Isaiah wants to make it very clear that he is speaking words received directly from Almighty God. These words are trusted and true. It's one thing to scorn the word of man but it's another thing to dismiss the word of the living God. "This is what the Lord says to me: 'As a lion growls, a great lion over its prey---and though a whole band of shepherds is called together against it, it is not frightened by their shouts or disturbed by their clamor---so the Lord Almighty will come down to do battle on Mount Zion and on its heights. Like a bird hovering overhead, the Lord Almighty will shield Jerusalem; He will shield it and deliver it, He will 'pass over' it and rescue it.'" (Isaiah 31:4-5) Judah will be cut off from all help, facing Assyrian soldiers. When Jerusalem is delivered her people will know the hand of the Lord did it. The Lord is going to place them in a situation where He is their only help and they will never be able to doubt their help came from Him.
Have you ever been in a circumstance that you couldn't fix and that no human help could fix? You knew if things turned around it was going to be by the power of the living God? Isn't that a beautiful place to be? I can look back on several times in my life and know it was God alone who delivered me. I was incapable of doing it myself and the problems were too big for even my closest friends to solve. I knew it was going to take a supernatural act of the Lord. I believe He orchestrates our circumstances so that, from time to time, we are reminded that He is God and that all things are possible with Him. The Lord so graciously puts wonderful loving family members and friends into our lives but there will be things they can't help us with, no matter how much they want to. We encounter problems that need help from above. And when we know our deliverance depends on Him alone and He comes through for us, our faith is strengthened like never before. The faith of those who love us is strengthened too.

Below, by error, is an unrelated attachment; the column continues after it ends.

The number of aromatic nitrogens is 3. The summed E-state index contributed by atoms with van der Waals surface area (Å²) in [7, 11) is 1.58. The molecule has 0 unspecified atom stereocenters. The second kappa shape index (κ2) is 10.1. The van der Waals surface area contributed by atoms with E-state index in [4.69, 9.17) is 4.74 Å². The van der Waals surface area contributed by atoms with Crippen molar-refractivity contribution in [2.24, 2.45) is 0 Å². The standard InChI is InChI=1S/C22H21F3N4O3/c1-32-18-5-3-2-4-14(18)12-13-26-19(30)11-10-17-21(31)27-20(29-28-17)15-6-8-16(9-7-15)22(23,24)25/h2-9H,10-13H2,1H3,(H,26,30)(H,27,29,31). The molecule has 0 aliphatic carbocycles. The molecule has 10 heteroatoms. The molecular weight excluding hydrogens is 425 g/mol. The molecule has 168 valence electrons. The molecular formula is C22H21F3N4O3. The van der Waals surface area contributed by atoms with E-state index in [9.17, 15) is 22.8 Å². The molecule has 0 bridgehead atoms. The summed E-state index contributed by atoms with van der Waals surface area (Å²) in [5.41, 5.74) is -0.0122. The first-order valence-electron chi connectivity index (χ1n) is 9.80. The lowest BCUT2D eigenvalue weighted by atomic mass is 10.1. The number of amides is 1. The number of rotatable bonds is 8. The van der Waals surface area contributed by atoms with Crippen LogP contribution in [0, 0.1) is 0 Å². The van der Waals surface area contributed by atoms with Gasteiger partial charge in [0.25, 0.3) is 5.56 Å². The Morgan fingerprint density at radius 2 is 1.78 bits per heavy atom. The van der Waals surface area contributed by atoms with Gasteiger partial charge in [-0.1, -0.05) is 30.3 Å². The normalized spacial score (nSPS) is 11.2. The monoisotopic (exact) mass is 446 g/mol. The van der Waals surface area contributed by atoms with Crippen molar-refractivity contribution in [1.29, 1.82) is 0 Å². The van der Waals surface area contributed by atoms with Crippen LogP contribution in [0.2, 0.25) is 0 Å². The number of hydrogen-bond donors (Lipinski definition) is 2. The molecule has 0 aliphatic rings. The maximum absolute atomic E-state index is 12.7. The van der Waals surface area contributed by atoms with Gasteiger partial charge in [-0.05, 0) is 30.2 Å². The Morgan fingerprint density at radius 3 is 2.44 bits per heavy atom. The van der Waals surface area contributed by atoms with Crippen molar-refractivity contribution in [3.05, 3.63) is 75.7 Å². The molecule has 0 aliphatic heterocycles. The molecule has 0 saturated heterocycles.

The people need to get back to the roots of their faith and trust in the One about whom King David said, "I love You, Lord, my strength. The Lord is my rock, my fortress and my deliverer; my God is my rock, in whom I take refuge, my shield and the horn of my salvation, my stronghold." (Psalm 18:1-2) Isaiah instructs the people to return to the One who can deliver them from the enemy. "Return, you Israelites, to the One you have so greatly revolted against. For in that day every one of you will reject the idols of silver and gold your sinful hands have made." (Isaiah 31:6-7)
"'Assyria will fall by no human sword; a sword, not of mortals, will devour them. They will flee before the sword and their young men will be put to forced labor. Their stronghold will fall because of terror; at the sight of the battle standard their commanders will panic,' declares the Lord, whose fire is in Zion, whose furnace is in Jerusalem." (Isaiah 31:8-9) This seems to be a twofold prophecy. First, the Assyrian soldiers will fall through a plague the Lord sends on them. Jerusalem will not have to fight the battle. The people of Jerusalem will get up in the morning to find the enemy army lying dead. Second, the entire nation of Assyria is going to fall. In a little while, the nation that Jerusalem fears will be conquered.
God describes Himself as a lion in today's passage. A lion that comes out of the forest to snatch its prey has no fear of the shouting of the shepherds or the waving of staffs. He knows he is able to take them all on. The Lord has the people of Judah securely in His hands. The enemy may shout and rage, waving battle swords, but He is able to take them all on. Of us who have placed our faith in our Savior and Redeemer, the Lord Jesus says, "I give them eternal life, and they shall never perish; no one will snatch them out of My hand." (John 10:28)